U.S. Department of Health and Human Services
Phillip Gorden
 

 Contact Info

 
Tel: +1 301 402 7340
Email: gordenp@extra.niddk.nih.gov
 

 Training and Experience

 
M.D., Vanderbilt University School of Medicine, 1961

B.A., Vanderbilt University, 1957
 

 Related Links

 

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    Phillip Gorden, M.D.

    Investigator, Diabetes, Endocrinology, and Obesity BranchClinical and Cellular Biology Section
    Director Emeritus, Office of the Director
    Specialties: Clinical Research

    Research Summary

    Research Goal

    The goal of our laboratory is to find improved therapeutic modalities for rare forms of diabetes and insulin-resistant conditions, and to provide better forms of therapy for autoimmune and other organic forms of hypoglycemia.

    Current Research

    Our lab conducts studies of patients with extreme forms of insulin resistance, including patients with mutations in the insulin receptor, autoantibodies to the insulin receptor, and other related problems.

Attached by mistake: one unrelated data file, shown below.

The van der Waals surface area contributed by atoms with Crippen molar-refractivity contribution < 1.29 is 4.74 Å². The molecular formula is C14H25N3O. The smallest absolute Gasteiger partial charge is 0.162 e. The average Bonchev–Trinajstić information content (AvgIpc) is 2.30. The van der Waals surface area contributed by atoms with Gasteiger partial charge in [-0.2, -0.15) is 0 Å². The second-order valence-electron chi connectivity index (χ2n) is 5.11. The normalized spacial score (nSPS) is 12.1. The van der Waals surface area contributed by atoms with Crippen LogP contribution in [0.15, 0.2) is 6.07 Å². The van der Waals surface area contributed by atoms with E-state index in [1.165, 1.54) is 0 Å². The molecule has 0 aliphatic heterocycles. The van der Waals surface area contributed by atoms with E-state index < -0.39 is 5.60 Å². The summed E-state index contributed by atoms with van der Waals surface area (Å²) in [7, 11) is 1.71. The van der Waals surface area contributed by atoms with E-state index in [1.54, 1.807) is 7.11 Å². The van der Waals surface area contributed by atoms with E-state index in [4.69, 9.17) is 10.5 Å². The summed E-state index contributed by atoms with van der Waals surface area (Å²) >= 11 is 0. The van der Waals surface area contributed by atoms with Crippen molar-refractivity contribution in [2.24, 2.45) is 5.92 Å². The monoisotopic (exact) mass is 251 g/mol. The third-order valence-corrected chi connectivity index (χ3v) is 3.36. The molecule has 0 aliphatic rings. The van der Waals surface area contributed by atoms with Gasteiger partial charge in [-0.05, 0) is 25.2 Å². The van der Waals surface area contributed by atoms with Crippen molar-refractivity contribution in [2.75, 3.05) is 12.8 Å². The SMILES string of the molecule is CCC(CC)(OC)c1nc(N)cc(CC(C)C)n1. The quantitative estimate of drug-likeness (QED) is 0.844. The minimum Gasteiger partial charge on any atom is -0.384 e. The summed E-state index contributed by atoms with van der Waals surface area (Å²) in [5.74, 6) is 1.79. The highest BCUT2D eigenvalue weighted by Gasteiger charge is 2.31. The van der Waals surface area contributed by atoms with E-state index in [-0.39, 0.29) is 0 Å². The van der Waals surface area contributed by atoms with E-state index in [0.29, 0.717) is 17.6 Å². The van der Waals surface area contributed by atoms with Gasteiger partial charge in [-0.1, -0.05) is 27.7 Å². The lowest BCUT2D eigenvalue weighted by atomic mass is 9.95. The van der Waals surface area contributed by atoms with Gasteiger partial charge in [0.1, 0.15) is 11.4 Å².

We also conduct studies of patients with lipoatrophy, including genetic and acquired syndromes. These studies involve genetics, lipotoxicity, insulin resistance, and other related problems. A major clinical trial is underway to determine the effect of leptin therapy on reducing insulin resistance in patients with complete lipodystrophy and extreme forms of insulin resistance.

    Our research also includes studies of organic hypoglycemia, including the diagnostic value of proinsulin in insulinoma and studies of diagnosis, localization, and the treatment of benign and malignant insulinoma.

    We also study patients with acromegaly to discover novel pathophysiology.

    Applying our Research

    The fundamental goal of our studies is to translate basic research concepts into useful and practical treatments for several different, important conditions. We utilize the information obtained about patients with rare diseases to understand fundamental targets for therapy in common metabolic syndromes such as diabetes, obesity, and related conditions.

    Need for Further Study

    We wish to exploit targets for treatment that we have already identified and find new targets that will be applicable for the treatment of common metabolic diseases.